Prime Minister John Key is being urged to raise the exclusion of expatriate New Zealanders from terrorism compensation during his two-day visit to Australia starting today.
Key is visiting Sydney and Melbourne to meet with financial and business leaders and give two keynote speeches.
New Zealanders have been excluded from the Terrorism Compensation Bill passed in Australia which provides cash support of up to $100,000 for residents who are injured in terror attacks overseas.
New Zealand rights advocate David Faulkner told ONE News he hopes Key will discuss the issue with his Australian counterpart Julia Gillard because New Zealanders living in Australia are being disadvantaged.
"We see tragedy after tragedy with New Zealanders being disadvantaged...how much is it going to take for these laws to be changed," Faulkner said.
ONE News Australia correspondent Steve Marshall told TV ONE'S Breakfast that journalists will today ask Key for reaction to the exclusion of expat Kiwis from the compensation.
"This is something that's been bubbling along for a long time now," Marshall said.
"It's to do with New Zealanders' rights in Australia. There were some changes done way back in 2001 which took away certain social security rights for New Zealanders.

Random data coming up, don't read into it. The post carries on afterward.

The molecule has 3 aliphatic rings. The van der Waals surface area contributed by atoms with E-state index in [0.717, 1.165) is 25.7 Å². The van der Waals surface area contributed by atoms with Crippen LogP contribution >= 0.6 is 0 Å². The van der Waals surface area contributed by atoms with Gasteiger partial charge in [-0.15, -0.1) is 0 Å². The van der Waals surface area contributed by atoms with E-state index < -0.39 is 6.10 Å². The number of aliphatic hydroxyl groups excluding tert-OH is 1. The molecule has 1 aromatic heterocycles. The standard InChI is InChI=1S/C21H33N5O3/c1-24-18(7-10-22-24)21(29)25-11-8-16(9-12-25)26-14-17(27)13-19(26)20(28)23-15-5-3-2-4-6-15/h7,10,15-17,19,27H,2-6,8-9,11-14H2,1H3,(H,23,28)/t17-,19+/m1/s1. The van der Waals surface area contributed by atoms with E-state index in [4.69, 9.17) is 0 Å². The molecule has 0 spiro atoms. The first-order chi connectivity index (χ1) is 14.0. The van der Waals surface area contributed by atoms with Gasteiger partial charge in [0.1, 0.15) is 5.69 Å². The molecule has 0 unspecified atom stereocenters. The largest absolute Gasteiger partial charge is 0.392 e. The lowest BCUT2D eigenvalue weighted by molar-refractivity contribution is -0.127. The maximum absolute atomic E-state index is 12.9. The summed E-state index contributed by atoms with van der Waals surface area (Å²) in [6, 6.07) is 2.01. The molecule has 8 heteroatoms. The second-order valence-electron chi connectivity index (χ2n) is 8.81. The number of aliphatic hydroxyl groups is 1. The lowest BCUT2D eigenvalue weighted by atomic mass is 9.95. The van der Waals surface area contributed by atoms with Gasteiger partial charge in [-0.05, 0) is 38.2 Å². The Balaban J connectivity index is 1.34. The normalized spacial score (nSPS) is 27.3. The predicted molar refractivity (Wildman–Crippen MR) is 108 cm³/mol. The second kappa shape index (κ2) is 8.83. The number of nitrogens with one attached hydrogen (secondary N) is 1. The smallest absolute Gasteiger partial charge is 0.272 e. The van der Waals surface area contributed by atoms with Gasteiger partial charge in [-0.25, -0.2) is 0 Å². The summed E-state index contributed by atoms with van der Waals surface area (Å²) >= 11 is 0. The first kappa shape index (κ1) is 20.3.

"But there is a flow-on effect New Zealanders coming out here don't know about. And it's pretty unfair really when you take an unbiased look at it. So we'll certainly be putting those questions ot Mr Key today."
Not Australian residents
New Zealanders arriving in Australia after February 26, 2001 are not classed as Australian residents under social security law.
The rule means New Zealanders who arrived in Australia after that date cannot get immediate access to support payments like the dole.
Last year's Queensland floods highlighted the problem for New Zealand expats, when they were initially denied emergency assistance payments.
Key will give an address to a Trans-Tasman Business Circle lunch and will also deliver this year's John Howard Lecture in Sydney.
He will meet with representatives from the four major Australian banks in Sydney and Melbourne as well as business groups with interests in New Zealand, including the Business Council of Australia, Origin Energy, Rio Tinto and BlueScope Steel.
"This will provide a valuable opportunity to share thoughts on the latest global economic developments and their impact on the New Zealand and Australian economies," Key said in a statement.
"Australia is our largest trading and economic partner so it's important that we continue to work closely together on issues that affect both our countries."
The Prime Minister flies to Melbourne tomorrow and his visit ends in the afternoon.